Developers need much more granular information about the existence and the exploitability of the vulnerability in production to ensure they’re working on mitigating the most pressing (and real!) threats first.
Dynamic observability is the ability to understand anything that happens in a live application — on demand, in real time and regardless of where the application is deployed.
This approach means that you don’t scan the entire codebase for vulnerabilities, as with SAST, nor do you scan the software bill of materials for CVEs, like with SCA.
Instead, dynamic observability allows developers and application security experts to get answers to the questions that actually matter about the impact of the vulnerability in production, like:
- Determine if a given vulnerability is actually part of the execution path of their application.
- Identify which specific users/customers are vulnerable.
- Determine which parts of the application are vulnerable.
We’ve seen a noise reduction of up to 85% with users that adopted dynamic observability because most of their CVEs were not actually exploitable (or exist at all!) in production.
In addition to the noise reduction, how does this help to prioritize vulnerabilities?
Imagine you have three modules of code, each carrying a certain vulnerability. Rather than assuming they all need to be urgently fixed, you can check to see which of them is running that code in production and prioritize fixing that code module first.
This process can be used for any and all security vulnerabilities. But let’s take a look at a specific example to demonstrate how dynamic observability can be used to prioritize vulnerabilities in runtime and eliminate false positives.
Using Dynamic Observability to Prioritize Vulnerabilities
When transitioning to a dynamic observability solution as part of the overall security vulnerabilities prioritization process, developers can follow the below optimized process and enhance their overall productivity, remediation of real high-priority issues and safer production code.
This process consists of three steps.
1. Receive CVE alert via SCA tool or equivalent.
You receive an alert notifying you that a vulnerability has been flagged in one of the third-party libraries your application uses.
2. Determine the impact of the vulnerability on the actual deployment.
Using platforms like Lightrun, you investigate whether:
- The vulnerability’s code is actually loaded in a live code path.
- Which users/paths/customers are affected.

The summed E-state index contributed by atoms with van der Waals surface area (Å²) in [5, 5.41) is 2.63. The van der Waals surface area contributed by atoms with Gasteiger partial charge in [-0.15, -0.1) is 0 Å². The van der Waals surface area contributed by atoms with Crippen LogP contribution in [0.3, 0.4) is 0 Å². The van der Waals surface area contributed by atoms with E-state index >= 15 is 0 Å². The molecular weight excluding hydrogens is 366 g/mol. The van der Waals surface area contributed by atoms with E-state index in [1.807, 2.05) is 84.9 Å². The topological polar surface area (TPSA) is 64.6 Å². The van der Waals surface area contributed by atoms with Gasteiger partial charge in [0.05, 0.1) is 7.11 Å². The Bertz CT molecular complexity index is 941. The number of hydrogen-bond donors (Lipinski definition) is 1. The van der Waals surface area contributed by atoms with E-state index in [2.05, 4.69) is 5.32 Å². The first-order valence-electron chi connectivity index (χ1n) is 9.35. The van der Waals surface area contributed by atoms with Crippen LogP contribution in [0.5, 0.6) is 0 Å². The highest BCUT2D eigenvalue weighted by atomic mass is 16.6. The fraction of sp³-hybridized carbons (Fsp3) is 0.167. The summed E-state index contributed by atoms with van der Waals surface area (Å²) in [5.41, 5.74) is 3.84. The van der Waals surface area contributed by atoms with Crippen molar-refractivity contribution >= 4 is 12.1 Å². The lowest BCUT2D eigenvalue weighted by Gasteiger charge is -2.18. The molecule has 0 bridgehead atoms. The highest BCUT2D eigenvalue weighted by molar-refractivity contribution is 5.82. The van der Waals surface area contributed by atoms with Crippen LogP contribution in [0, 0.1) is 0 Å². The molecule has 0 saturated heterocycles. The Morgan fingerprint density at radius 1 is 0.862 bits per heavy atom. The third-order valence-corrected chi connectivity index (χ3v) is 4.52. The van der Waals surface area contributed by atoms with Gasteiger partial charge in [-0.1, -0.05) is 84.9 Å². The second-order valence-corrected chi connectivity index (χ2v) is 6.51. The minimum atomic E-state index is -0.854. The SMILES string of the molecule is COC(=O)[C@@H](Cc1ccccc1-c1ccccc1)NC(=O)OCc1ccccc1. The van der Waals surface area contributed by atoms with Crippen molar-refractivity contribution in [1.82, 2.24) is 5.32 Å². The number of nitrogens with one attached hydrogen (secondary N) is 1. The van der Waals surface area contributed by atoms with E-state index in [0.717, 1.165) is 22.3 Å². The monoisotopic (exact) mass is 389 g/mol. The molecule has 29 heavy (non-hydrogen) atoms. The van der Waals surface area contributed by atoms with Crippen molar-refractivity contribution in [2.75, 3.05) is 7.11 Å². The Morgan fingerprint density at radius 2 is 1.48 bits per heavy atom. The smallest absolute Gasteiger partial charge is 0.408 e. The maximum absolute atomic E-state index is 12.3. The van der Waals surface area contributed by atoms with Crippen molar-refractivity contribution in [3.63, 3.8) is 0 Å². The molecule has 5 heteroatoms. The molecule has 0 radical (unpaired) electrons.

- How widespread the vulnerability is (which sections of the code are affected).
- How often the vulnerability could be exploited (by looking at the amount of code path invocations).
- Add logs, take snapshots and set metrics in various places in the code to better understand the impact of the vulnerability.
3. Re-prioritize based on the actual effect on the runtime application.
Armed with the relevant knowledge, you can now re-prioritize all “critical” and “high” severity vulnerabilities and mitigate them in the right order.
Prioritizing Vulnerabilities with Dynamic Observability
By using dynamic observability platforms like Lightrun, you can instantly get the information you need to prioritize security alerts from the live application without even leaving your integrated development environment (IDE).
You can directly query the code running in production and discern which specific modules of your code are vulnerable and which are not. This is the information you need to then prioritize your security alerts and retain a little sanity.
In a very recent vulnerability that was classified under CVE- 2021-37136 and was caused by the following code commit, using the dynamic observability of the Lightrun platform, we were able to scan the usage of that exploited code (specifically the following class name: “Bzip2BlockDecompressor.java:230”) and determine that the code is not being reached in runtime.
We placed a virtual breakpoint using the Lightrun IDE plugin and confirmed that there is no impact of this vulnerability as part of the application runtime.
This latest evolution in dynamic observability empowers developers to properly prioritize their security alerts and massively reduce the number of false positives. They can spend less time scratching their heads over confusing alerts and more time getting on with writing valuable (and secure) code.